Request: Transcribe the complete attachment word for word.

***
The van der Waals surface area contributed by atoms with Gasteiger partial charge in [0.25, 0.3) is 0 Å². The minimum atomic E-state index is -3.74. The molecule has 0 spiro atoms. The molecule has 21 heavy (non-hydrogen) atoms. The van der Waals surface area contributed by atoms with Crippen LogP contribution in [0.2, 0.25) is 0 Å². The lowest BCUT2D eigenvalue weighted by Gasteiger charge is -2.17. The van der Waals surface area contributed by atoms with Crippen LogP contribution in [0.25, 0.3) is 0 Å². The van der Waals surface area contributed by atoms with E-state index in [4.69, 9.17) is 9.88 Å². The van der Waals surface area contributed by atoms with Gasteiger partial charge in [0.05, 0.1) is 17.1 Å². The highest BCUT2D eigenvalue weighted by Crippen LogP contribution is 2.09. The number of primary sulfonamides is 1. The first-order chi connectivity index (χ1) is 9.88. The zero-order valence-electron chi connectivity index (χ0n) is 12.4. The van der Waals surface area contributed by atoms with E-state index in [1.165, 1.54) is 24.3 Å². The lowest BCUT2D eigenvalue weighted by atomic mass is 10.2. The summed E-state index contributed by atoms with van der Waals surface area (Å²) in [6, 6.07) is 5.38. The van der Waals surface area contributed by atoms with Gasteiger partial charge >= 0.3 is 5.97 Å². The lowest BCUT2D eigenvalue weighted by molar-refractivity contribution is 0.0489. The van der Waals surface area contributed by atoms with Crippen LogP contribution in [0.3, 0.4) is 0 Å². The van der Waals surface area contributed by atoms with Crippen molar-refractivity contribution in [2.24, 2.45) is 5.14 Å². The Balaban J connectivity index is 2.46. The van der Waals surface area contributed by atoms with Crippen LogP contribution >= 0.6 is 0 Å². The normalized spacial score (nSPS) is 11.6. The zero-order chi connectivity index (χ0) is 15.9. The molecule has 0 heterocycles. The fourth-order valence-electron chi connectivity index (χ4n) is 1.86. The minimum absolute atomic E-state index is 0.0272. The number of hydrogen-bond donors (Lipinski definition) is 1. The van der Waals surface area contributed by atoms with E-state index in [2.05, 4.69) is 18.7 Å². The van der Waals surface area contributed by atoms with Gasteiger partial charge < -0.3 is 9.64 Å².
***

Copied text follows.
The van der Waals surface area contributed by atoms with Gasteiger partial charge in [0.25, 0.3) is 0 Å². The minimum atomic E-state index is -3.74. The molecule has 0 spiro atoms. The molecule has 21 heavy (non-hydrogen) atoms. The van der Waals surface area contributed by atoms with Crippen LogP contribution in [0.2, 0.25) is 0 Å². The lowest BCUT2D eigenvalue weighted by Gasteiger charge is -2.17. The van der Waals surface area contributed by atoms with Crippen LogP contribution in [0.25, 0.3) is 0 Å². The van der Waals surface area contributed by atoms with E-state index in [4.69, 9.17) is 9.88 Å². The van der Waals surface area contributed by atoms with Gasteiger partial charge in [0.05, 0.1) is 17.1 Å². The highest BCUT2D eigenvalue weighted by Crippen LogP contribution is 2.09. The number of primary sulfonamides is 1. The first-order chi connectivity index (χ1) is 9.88. The zero-order valence-electron chi connectivity index (χ0n) is 12.4. The van der Waals surface area contributed by atoms with E-state index in [1.165, 1.54) is 24.3 Å². The lowest BCUT2D eigenvalue weighted by atomic mass is 10.2. The summed E-state index contributed by atoms with van der Waals surface area (Å²) in [6, 6.07) is 5.38. The van der Waals surface area contributed by atoms with Gasteiger partial charge >= 0.3 is 5.97 Å². The lowest BCUT2D eigenvalue weighted by molar-refractivity contribution is 0.0489. The van der Waals surface area contributed by atoms with Crippen LogP contribution in [0.3, 0.4) is 0 Å². The van der Waals surface area contributed by atoms with Crippen molar-refractivity contribution in [2.24, 2.45) is 5.14 Å². The Balaban J connectivity index is 2.46. The van der Waals surface area contributed by atoms with Crippen LogP contribution >= 0.6 is 0 Å². The normalized spacial score (nSPS) is 11.6. The zero-order chi connectivity index (χ0) is 15.9. The molecule has 0 heterocycles. The fourth-order valence-electron chi connectivity index (χ4n) is 1.86. The minimum absolute atomic E-state index is 0.0272. The number of hydrogen-bond donors (Lipinski definition) is 1. The van der Waals surface area contributed by atoms with E-state index in [2.05, 4.69) is 18.7 Å². The van der Waals surface area contributed by atoms with Gasteiger partial charge < -0.3 is 9.64 Å².